Monday, August 2, 2010

Should Maine Adopt CCSS?

 MPBN: "New Learning Standards in the Works for Maine Students"

Proposed Rule Change for Adoption of Common Core Standards
To: Superintendents of Schools
From: Angela Faherty Ph.D, Acting Commissioner
Date: August 2, 2010
RE: Proposed Rule Change for Adoption of Common Core Standards

The Department of Education is proposing an amendment to Chapter 131: The Maine Federal, State and Local Accountability Standards, a Major Substantive Rule of the Department of Education to include the Common Core State Standards in English language arts and mathematics for kindergarten to grade 12, with implementation to begin in 2012-13.

The proposed change is being made pursuant to PL 2009, Chapter 647, which revised state statute to permit Maine’s standards to include a core of standards in English language arts and mathematics for kindergarten to grade 12 established in common with other states and authorized the Commissioner of Education to adopt them, pending final approval by the Legislature.

Maine has a long history as a leader in rigorous standards and assessments and the adoption of the Common Core standards for English language arts and mathematics is the next logical step. The Maine Learning Results standards were first adopted in 1997 and later revised and re-adopted in 2007, each with significant statewide educator involvement and input. A similar process was used in the development of the Common Core standards. Maine educators and Maine Department of Education staff participated significantly in the development and review of the Common Core Standards. We have made clear that Maine would not adopt any standards that are less rigorous than the ones already in place. As a Department we are confident that the Common Core Standards will reflect what students need for success in post-secondary education and careers.

The proposed rule was filed today, August 2, 2010. The Secretary of State will post the rulemaking notice on August 11, 2010. The Department will hold a public hearing on August 30, 2010 in room 500 of the Cross State Office Building from 10 a.m. to 12 noon. The public comment period will begin on August 11 and end on September 10, 2010.

The proposed amendments are available on line at: . Hard copies and additional information may be obtained by contacting Jaci Holmes at 207-624-6669 or .

Question:  Was there really significant educator input to the CCSS?  What do you think?  

See these Ohanian post:    1    2

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Mark said...

While pundits still argue and complain, we finally have a step forward in education. For decades (if not centuries)we have been in educational crisis, and while thousands of great people have worked hard to address the issue and progress has been made, on a more global scale we are all running around in a thousand (locally controlled and funded) directions. I love democracy, but when we are all working towards different targets (SAT to prove student achievement!???!),we lack the ability to develop a functional national plan. Professional associations all have national standards why not use the same effective tool to measure our work with students and eliminate the confusing world of apples and oranges that we live in. My advice is to adopt the standards as a baseline, and then develop assessments for it that we can all share. Is Mr. Gates dangerous? I think the answer is yes, but the additional reality is that we made him dangerous by allowing an educational infra-structure that is so desperate for funding and direction that there a people that will accept help from anywhere. Suck it up folks we have grabbed a tiger by the tail, the trick now is to steer it where we want it to go, or accept the direction it chooses.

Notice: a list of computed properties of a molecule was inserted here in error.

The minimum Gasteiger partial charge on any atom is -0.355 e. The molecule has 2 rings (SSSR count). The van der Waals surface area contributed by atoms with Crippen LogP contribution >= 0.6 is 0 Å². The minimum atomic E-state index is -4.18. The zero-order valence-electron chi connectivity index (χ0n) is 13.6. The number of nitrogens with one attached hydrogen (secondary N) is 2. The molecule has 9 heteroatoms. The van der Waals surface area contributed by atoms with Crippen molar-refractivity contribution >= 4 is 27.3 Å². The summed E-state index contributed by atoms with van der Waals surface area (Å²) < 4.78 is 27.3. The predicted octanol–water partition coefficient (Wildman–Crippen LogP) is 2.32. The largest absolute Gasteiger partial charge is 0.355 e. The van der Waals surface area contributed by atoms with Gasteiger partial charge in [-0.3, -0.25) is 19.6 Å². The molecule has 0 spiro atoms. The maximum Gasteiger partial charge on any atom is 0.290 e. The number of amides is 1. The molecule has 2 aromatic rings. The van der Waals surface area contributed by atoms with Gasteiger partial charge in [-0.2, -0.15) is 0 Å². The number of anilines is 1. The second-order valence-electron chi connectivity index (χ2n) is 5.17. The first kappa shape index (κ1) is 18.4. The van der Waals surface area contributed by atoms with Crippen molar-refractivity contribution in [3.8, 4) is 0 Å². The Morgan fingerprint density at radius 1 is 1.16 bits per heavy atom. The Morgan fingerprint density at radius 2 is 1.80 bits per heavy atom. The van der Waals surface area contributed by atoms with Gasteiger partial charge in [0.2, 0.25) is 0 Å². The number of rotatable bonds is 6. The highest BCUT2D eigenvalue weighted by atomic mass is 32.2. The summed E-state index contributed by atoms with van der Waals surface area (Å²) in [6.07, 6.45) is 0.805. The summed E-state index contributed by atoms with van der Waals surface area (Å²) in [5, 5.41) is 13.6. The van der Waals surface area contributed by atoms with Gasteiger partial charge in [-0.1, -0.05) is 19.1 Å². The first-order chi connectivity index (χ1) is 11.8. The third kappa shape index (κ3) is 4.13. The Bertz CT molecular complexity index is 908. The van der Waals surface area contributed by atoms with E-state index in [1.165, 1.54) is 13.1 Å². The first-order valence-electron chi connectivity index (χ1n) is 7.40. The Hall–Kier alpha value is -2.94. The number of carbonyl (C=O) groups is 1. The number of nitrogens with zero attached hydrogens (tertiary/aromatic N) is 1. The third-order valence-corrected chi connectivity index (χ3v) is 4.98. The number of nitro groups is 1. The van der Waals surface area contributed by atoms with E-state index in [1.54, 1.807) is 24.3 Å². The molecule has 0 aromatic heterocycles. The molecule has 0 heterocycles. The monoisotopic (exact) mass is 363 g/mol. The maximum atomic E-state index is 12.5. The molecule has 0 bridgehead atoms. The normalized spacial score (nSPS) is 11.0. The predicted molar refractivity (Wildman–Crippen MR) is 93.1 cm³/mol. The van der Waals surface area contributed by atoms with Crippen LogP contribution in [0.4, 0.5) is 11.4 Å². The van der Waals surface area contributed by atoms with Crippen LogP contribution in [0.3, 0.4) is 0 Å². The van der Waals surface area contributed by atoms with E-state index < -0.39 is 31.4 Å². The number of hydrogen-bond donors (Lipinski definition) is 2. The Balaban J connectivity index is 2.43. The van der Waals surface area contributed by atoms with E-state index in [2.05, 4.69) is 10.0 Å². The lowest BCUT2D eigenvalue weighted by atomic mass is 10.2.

Beth said...

There is a huge difference between adopting standards and actually creating the infrastructure necessary to translate them into action. Will the Maine DOE and State Board help districts to quickly align instructional supports, evaluation systems, textbooks and professional development?

A quote from the CA State Board of Ed Meeting:

"The success or failure of this venture will depend to a great extent on the substance and the adequacy of the implementation plan," said Greg Geeting, chairman of the state's Academic Standards Commission, during public comment at the Monday board meeting. "If you leave this meeting today thinking that you have done a great thing, you will be sadly mistaken if the implementation plan is skimpy or underfunded."